NEW FOUND LAND

LEWIS AND CLARK’S VOYAGE OF DISCOVERY

In the flood of volumes marking the bicentennial of the epic journey, Wolf manages something fresh and alive—a mammoth novel of poetic narratives in 14 voices that treats the trek to the Pacific and back as a drama of many players, many voices. Voices such as Sacagawea’s sadness and longing, the spirited dialogues of the Field brothers, the chatty observations of 16-year-old George Shannon, William Clark’s gentlemanly tone, his slave York’s restrained commentaries, and the Newfoundland dog’s sensory descriptions. Some characters are made up and the personalities of others are exaggerated for effect to bring readers right into the mind, heart, and soul of the crew. Abundant detail and sharply defined characters are the fruits of four years of research, represented by an excellent author’s note, a fascinating “What Became of Them?” section, good maps, and a list of the crew and the Native American nations encountered. The volume’s size may intimidate some readers, but this is a must for libraries, a treasure for classrooms. (expedition miscellany, bibliography, Internet resources, glossary) (Fiction. 10+)

Pub Date: Sept. 1, 2004

ISBN: 0-7636-2113-7

Page Count: 512

Publisher: Candlewick

Review Posted Online: May 20, 2010

Kirkus Reviews Issue: July 15, 2004

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THE BOOK THIEF

When Death tells a story, you pay attention. Liesel Meminger is a young girl growing up outside of Munich in Nazi Germany, and Death tells her story as “an attempt—a flying jump of an attempt—to prove to me that you, and your human existence, are worth it.” When her foster father helps her learn to read and she discovers the power of words, Liesel begins stealing books from Nazi book burnings and the mayor’s wife’s library. As she becomes a better reader, she becomes a writer, writing a book about her life in such a miserable time. Liesel’s experiences move Death to say, “I am haunted by humans.” How could the human race be “so ugly and so glorious” at the same time? This big, expansive novel is a leisurely working out of fate, of seemingly chance encounters and events that ultimately touch, like dominoes as they collide. The writing is elegant, philosophical and moving. Even at its length, it’s a work to read slowly and savor. Beautiful and important. (Fiction. 12+)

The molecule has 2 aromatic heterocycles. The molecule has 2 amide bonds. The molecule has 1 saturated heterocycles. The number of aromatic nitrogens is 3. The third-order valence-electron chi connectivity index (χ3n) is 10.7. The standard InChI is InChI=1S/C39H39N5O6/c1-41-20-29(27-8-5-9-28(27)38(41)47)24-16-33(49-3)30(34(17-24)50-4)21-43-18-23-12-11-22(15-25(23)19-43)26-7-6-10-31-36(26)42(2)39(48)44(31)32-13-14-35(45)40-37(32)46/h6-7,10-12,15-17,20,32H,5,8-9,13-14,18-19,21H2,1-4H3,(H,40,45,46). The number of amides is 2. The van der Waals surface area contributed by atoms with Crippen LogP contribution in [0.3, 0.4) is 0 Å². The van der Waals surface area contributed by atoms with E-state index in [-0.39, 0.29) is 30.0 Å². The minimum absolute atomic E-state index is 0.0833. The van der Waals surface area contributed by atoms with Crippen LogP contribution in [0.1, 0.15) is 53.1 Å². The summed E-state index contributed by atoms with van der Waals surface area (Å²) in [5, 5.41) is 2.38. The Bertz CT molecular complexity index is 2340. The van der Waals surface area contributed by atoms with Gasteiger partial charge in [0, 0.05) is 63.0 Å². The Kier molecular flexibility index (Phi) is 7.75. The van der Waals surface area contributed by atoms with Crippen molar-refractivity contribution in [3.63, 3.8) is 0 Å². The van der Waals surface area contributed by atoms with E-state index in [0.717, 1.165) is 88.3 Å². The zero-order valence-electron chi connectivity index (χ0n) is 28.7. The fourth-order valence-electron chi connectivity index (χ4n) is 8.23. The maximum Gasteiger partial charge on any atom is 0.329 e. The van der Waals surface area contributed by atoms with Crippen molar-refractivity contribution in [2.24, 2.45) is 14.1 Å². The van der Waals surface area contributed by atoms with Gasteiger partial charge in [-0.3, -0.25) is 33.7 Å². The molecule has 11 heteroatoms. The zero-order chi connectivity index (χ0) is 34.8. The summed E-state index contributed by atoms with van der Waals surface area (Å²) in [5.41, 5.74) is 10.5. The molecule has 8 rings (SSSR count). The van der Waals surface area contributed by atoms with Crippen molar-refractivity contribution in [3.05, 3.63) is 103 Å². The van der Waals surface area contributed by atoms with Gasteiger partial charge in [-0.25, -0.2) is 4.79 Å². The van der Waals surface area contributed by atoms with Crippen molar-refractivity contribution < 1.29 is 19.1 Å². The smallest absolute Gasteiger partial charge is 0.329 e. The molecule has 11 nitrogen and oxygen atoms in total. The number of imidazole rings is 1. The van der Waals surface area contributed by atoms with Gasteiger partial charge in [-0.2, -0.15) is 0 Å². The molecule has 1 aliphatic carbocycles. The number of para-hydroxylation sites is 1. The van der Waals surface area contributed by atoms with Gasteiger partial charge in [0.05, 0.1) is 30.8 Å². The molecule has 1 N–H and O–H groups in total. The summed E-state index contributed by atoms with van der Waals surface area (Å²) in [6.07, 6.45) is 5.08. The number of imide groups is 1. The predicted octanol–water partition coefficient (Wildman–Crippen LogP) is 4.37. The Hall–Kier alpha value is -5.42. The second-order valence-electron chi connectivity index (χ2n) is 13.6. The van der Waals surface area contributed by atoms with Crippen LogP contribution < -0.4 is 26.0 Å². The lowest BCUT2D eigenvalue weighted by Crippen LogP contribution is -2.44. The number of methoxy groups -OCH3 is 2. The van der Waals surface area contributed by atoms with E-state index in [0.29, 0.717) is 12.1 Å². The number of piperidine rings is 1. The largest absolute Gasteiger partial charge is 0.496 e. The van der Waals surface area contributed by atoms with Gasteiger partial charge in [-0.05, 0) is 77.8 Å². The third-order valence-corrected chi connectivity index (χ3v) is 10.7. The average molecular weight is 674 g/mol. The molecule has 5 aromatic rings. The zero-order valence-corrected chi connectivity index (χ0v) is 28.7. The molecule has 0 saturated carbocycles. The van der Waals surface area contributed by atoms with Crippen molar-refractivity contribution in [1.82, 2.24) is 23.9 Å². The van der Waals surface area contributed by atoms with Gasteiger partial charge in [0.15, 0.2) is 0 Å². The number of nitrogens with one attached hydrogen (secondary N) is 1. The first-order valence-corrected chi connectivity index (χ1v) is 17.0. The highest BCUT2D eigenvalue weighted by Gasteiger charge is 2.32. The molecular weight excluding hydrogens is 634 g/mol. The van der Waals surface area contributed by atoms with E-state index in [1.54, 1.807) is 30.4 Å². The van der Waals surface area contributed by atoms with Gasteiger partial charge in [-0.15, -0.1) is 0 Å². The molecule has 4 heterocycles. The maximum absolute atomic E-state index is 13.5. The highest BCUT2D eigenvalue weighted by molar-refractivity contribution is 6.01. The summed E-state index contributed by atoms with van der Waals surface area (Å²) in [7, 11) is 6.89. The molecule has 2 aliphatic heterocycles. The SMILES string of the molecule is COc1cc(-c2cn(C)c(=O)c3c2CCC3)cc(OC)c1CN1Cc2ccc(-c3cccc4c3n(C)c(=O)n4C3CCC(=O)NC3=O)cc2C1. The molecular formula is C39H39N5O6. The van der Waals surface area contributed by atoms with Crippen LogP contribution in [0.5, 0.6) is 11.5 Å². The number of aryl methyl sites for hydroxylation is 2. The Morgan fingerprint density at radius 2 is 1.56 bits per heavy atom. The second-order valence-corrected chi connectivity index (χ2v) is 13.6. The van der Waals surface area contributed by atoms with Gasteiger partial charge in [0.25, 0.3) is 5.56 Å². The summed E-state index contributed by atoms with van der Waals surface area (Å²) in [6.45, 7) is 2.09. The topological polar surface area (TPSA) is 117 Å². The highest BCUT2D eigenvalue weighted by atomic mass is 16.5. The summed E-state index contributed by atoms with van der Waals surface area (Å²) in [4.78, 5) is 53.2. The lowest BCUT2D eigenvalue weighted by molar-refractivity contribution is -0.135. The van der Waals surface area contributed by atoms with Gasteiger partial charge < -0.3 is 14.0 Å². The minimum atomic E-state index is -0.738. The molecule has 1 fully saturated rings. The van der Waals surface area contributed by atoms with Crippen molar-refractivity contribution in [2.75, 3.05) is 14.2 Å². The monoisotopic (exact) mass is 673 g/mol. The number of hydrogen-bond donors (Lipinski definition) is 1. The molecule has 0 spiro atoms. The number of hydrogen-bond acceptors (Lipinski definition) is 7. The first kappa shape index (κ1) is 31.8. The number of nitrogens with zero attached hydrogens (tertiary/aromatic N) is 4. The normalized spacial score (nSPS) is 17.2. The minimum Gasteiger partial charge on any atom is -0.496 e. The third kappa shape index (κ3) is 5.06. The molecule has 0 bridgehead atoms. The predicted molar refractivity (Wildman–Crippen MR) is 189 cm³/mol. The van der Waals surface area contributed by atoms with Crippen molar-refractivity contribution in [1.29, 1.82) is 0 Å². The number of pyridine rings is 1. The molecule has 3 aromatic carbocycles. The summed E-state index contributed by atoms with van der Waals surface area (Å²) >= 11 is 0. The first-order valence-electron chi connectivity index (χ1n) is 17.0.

Pub Date: March 14, 2006

ISBN: 0-375-83100-2

Page Count: 512

Publisher: Knopf

Review Posted Online: May 20, 2010

Kirkus Reviews Issue: Jan. 15, 2006

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THE LOUD SILENCE OF FRANCINE GREEN

It’s 1949, and 13-year-old Francine Green lives in “the land of ‘Sit down, Francine’ and ‘Be quiet, Francine’ ” at All Saints School for Girls in Los Angeles. When she meets Sophie Bowman and her father, she’s encouraged to think about issues in the news: the atomic bomb, peace, communism and blacklisting. This is not a story about the McCarthy era so much as one about how one girl—who has been trained to be quiet and obedient by her school, family, church and culture—learns to speak up for herself. Cushman offers a fine sense of the times with such cultural references as President Truman, Hopalong Cassidy, Montgomery Clift, Lucky Strike, “duck and cover” and the Iron Curtain. The dialogue is sharp, carrying a good part of this story of friends and foes, guilt and courage—a story that ought to send readers off to find out more about McCarthy, his witch-hunt and the First Amendment. Though not a happily-ever-after tale, it dramatizes how one person can stand up to unfairness, be it in front of Senate hearings or in the classroom. (author’s note) (Fiction. 10-14)

Pub Date: Aug. 14, 2006

ISBN: 0-618-50455-9

Page Count: 240

Publisher: Clarion Books

Review Posted Online: May 20, 2010

Kirkus Reviews Issue: July 1, 2006

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